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Bush and Race: Policies Matter

The recent focus of public attention on President Bush's refusal to speak at the NAACP Annual Convention and his subsequent decision to address the National Urban League convention have missed more significant developments for African-Americans and other communities of color. Rather than focus on whether the president accepts an audience with organizations representing people of color – which he should – instead, the focus should be on an assessment of the Bush administration's policies and their impact on people of color.

While Bush's snubbing of the oldest civil rights organization may have offended the sensibilities of the members of the NAACP and others, a critical assessment of the conservative policies of the Bush administration illustrate a more serious assault on the interests of people of color.

Under the cloud of the Bush administration's recession and "jobless" recovery, much of the prosperity that communities of color experienced during the 1990s economic boom has all but evaporated in the past four years as poverty rates, on the decline at the end of the 90's, have risen. The unemployment rate for African-Americans has doubled that of whites – 10.1 percent for African-Americans and 5.0 percent for whites according to the June 2004 report from the Bureau of Labor Statistics. Further, President Bush's tax cuts for the wealthy have widened the racial and ethnic wealth and income divide by rewarding those who have investment income with lower taxes and penalizing those with wage income with higher taxes.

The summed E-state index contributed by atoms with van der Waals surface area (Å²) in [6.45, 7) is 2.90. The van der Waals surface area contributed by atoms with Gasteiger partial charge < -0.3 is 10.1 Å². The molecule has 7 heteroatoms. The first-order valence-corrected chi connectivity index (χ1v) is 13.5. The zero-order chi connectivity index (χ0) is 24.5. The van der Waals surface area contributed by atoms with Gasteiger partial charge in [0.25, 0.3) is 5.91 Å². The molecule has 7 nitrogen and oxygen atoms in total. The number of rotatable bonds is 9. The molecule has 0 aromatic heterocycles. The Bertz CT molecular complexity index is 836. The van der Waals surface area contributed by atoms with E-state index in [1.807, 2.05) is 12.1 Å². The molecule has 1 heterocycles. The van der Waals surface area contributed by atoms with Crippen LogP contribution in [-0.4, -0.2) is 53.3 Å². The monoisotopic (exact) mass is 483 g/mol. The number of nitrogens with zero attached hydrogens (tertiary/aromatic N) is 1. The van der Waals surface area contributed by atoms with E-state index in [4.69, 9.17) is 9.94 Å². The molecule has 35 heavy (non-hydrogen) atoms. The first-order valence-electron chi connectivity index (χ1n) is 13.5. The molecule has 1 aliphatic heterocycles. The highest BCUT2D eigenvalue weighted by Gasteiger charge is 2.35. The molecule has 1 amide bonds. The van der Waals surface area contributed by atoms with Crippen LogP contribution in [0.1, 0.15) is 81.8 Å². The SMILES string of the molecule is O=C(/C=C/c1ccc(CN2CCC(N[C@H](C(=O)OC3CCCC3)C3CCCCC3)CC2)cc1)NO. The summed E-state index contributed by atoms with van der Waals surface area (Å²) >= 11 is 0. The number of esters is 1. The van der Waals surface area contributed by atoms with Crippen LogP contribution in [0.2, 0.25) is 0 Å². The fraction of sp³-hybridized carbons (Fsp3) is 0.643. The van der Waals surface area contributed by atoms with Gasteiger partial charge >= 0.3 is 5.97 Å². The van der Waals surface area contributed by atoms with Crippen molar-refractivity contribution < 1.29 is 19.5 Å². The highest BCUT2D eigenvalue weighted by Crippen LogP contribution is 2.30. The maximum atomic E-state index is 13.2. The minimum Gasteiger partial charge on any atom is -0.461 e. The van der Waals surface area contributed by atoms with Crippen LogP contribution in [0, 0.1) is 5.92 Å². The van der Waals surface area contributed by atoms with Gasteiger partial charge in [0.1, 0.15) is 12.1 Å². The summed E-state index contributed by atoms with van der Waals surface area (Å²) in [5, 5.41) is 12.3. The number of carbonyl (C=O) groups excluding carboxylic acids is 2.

A similarly bleak picture exists in health care policy where the Bush administration has failed to put forward a reform plan to fix a troubled health care system and promises of expanded funding for HIV/AIDS treatment have largely gone unmet. As a result, the expanding ranks of individuals lacking health care coverage include a disproportionate number of African-Americans, Latinos and Native Americans, and racial disparities in a range of health outcomes – including mortality rates – continues to exist.

In education, while the Bush administration's signature "No Child Left Behind" has garnered the most attention because of the administration's callous refusal to adequately fund the proposal and fulfill its promise of greater accountability and student achievement, there are other failings in the Bush administration's education policy that are equally troubling. The Bush administration has provided the smallest increase for education funding since 1996, frozen funding for after-school programs, inadequately increased Title I funding for the nation's poorest schools, and failed to increase Pell Grant awards. While President Bush is fond of criticizing those in the education profession for "the soft bigotry of low expectations" that he argues undermines achievement for students of color, President Bush's own education policies have significantly undermined the public education system and exacerbated the problem of educational inequality.